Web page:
Nanotechnologies draw the intense attention of scientists as nanomaterials possess properties that significantly differ from other materials. The potential applications of nanotube fibers and carbon nanotubes (CNT) are structural reinforcement materials (active heating/cooling, electrical conductivity shielding), biochemical, atmospheric and thermal sensors, actuators and artificial muscles, and electrodes. The CNTs have remarkable mechanical, electrical, thermal, and optical properties. In 2010, the global consumption of carbon fiber reached 34,200 tons.
The research of CNT concentrates on two areas. These are the development of the reliable and replicable methods of obtaining CNT with the well-controlled properties and study of morphologies and properties.
The most common precursors of CNT are polyacrylonitrile, isotropic and mesophase pitch and lignin due to high yield. Cellulose is also a promising raw material for CNT as it has nicely ordered crystalline structure and undergoes thermal decomposition without melting. Bacterial, algal, animal and tunicate cellulose can be incorporated to CNT.
The length of carbon fiber is about ten nanometres. For practical application, it is necessary to align the individual CNTs along the %uFB01ber axis. There are four methods: spinning from CNT solutions, spinning from a vertically aligned CNT array previously grown from a substrate, spinning from a CNT aerogel and twisting (rolling) from a CNT film. The first method is a wet spinning, the others are dry spinning. After CNTs are obtained, they require stabilization. Stabilization is performed as chemical (polyacrylonitrile CNT), thermal treatment (pitch-based CNT), or incorporation of dehydrated salmon DNA into CNT.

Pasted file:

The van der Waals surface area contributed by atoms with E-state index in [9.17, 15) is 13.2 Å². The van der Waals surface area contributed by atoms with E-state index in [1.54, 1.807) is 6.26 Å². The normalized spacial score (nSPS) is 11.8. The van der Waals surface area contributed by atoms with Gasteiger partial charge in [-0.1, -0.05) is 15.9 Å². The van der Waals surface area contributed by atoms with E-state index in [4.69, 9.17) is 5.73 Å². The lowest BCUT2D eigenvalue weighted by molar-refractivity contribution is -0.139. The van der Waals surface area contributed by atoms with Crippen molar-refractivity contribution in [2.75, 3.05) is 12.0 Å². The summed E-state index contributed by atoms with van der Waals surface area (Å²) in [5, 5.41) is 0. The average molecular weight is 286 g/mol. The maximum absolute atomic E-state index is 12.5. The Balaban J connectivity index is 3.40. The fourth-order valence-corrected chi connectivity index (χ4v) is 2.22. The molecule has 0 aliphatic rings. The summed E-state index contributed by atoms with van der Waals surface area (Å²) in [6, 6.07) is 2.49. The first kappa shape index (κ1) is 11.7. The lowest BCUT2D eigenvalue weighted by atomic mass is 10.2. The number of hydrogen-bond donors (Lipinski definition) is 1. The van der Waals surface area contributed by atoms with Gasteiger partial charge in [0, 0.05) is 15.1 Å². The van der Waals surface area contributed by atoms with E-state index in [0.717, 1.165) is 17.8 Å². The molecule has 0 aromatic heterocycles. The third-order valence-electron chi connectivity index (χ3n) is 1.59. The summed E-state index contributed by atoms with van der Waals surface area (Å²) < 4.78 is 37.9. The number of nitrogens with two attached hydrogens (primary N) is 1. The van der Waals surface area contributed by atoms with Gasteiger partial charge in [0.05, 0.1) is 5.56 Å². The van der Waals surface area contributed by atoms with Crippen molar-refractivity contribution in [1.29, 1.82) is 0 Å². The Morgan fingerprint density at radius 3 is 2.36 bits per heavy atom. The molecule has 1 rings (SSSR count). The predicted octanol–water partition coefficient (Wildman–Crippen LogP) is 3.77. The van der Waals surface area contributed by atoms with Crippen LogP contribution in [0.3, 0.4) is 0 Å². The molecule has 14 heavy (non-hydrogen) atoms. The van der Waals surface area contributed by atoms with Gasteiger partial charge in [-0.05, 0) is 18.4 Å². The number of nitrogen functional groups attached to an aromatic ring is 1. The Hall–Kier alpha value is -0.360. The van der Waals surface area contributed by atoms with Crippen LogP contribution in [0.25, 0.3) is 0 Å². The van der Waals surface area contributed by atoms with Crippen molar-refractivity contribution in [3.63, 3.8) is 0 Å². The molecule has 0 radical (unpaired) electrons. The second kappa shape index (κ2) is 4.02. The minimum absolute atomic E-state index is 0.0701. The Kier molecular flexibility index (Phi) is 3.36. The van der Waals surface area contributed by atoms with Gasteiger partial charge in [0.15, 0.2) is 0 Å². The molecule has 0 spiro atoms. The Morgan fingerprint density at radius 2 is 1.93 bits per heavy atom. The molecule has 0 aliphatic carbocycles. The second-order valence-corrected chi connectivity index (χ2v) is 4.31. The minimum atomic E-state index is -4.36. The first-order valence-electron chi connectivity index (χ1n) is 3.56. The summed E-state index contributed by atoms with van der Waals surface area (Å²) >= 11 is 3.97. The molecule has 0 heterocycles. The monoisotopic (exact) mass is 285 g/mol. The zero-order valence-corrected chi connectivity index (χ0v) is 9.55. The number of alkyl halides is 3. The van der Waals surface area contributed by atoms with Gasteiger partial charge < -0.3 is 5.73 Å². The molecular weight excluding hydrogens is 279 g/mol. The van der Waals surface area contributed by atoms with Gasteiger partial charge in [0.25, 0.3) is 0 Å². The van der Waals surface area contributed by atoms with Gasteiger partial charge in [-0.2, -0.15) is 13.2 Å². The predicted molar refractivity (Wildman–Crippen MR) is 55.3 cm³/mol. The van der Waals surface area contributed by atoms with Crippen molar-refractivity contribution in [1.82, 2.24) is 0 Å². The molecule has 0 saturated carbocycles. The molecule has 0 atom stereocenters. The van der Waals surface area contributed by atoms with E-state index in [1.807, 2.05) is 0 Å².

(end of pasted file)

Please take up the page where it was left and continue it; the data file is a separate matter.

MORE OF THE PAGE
The single-walled CNT (SWCNT) and multi-walled (MWCNT) can by synthesized. A MWCNT has a number of concentric inter-wall spacing of 0.34 nm. Various modifications of techniques are developed to improve one or more characteristics of the CNT. For example, the array-spun preparation of MWCNT results in the electrical conductivity of the samples as high as conductivity of CNT %uFB01bers. The thermal conductivity of the samples is the highest value among the reported in literature. SWCNTs have relatively high modulus (130 GPa), but moderate strength (0.2 GPa), despite the well-aligned microstructure, while MWCNT possess 0.5 GPa tensile strength. Polyvinyl alcohol SWCNTs have tensile strength of 1.8 GPa. Addition of the polymers (polyvinyl alcohol or epoxy) increases the Young’s module of polyacrylonitrile CNT to 120 GPa, tensile strength to 2GPa, and electric conductivity of 9.2%u2219104 S/m10. Double-walled CNT exhibit promising mechanical strength (~1.4 GPa) and energy-to-failure (100 J/g)11.
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Cellulose based CNT reveals a collapse of the tensile strength during the carbonization of CNT, at any heating rate. The introduction of the organosilicon into the structure of cellulose CNT results in increase of a tensile strength to 1100 MPa. Similar effect has been reported for pan-based fibers.The morphology of CNT is clear when investigating using SEM and HRTEM. The images of the CNT samples clearly depict fibers9,10,14.
Although the preparation and characterization of CNT is important, for practical application price is the significant factor. For today, the cost of CNT remains high. Industrial grade carbon fiber is $22/kg, 10 times the price of steel. The research should be continued for inexpensive precursors and preparation techniques.
The research of CNT is essential for the modern society as CNT materials are prospective for usage in various areas. For today, the challenge for the CNT research is the price reduction.
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